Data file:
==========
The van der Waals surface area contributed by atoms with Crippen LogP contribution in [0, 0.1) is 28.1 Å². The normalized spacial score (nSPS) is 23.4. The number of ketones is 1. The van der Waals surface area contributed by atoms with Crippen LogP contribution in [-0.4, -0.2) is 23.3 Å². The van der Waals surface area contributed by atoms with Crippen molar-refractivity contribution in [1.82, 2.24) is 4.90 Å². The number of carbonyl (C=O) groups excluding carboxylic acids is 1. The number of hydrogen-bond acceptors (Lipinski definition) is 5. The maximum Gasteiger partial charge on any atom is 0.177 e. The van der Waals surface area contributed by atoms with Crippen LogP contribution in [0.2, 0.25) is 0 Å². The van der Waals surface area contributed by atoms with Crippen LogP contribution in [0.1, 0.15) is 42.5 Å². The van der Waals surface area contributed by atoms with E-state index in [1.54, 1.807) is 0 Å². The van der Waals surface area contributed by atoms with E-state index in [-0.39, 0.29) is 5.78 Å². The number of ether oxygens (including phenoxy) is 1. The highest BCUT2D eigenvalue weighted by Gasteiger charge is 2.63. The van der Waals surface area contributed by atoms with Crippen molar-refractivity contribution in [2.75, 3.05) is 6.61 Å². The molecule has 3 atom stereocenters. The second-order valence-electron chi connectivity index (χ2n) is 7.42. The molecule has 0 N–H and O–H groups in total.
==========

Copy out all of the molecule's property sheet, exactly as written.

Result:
The van der Waals surface area contributed by atoms with Crippen LogP contribution in [0, 0.1) is 28.1 Å². The normalized spacial score (nSPS) is 23.4. The number of ketones is 1. The van der Waals surface area contributed by atoms with Crippen LogP contribution in [-0.4, -0.2) is 23.3 Å². The van der Waals surface area contributed by atoms with Crippen molar-refractivity contribution in [1.82, 2.24) is 4.90 Å². The number of carbonyl (C=O) groups excluding carboxylic acids is 1. The number of hydrogen-bond acceptors (Lipinski definition) is 5. The maximum Gasteiger partial charge on any atom is 0.177 e. The van der Waals surface area contributed by atoms with Crippen LogP contribution in [0.2, 0.25) is 0 Å². The van der Waals surface area contributed by atoms with Crippen LogP contribution in [0.1, 0.15) is 42.5 Å². The van der Waals surface area contributed by atoms with E-state index in [1.54, 1.807) is 0 Å². The van der Waals surface area contributed by atoms with E-state index in [-0.39, 0.29) is 5.78 Å². The number of ether oxygens (including phenoxy) is 1. The highest BCUT2D eigenvalue weighted by Gasteiger charge is 2.63. The van der Waals surface area contributed by atoms with Crippen molar-refractivity contribution in [2.75, 3.05) is 6.61 Å². The molecule has 3 atom stereocenters. The second-order valence-electron chi connectivity index (χ2n) is 7.42. The molecule has 0 N–H and O–H groups in total.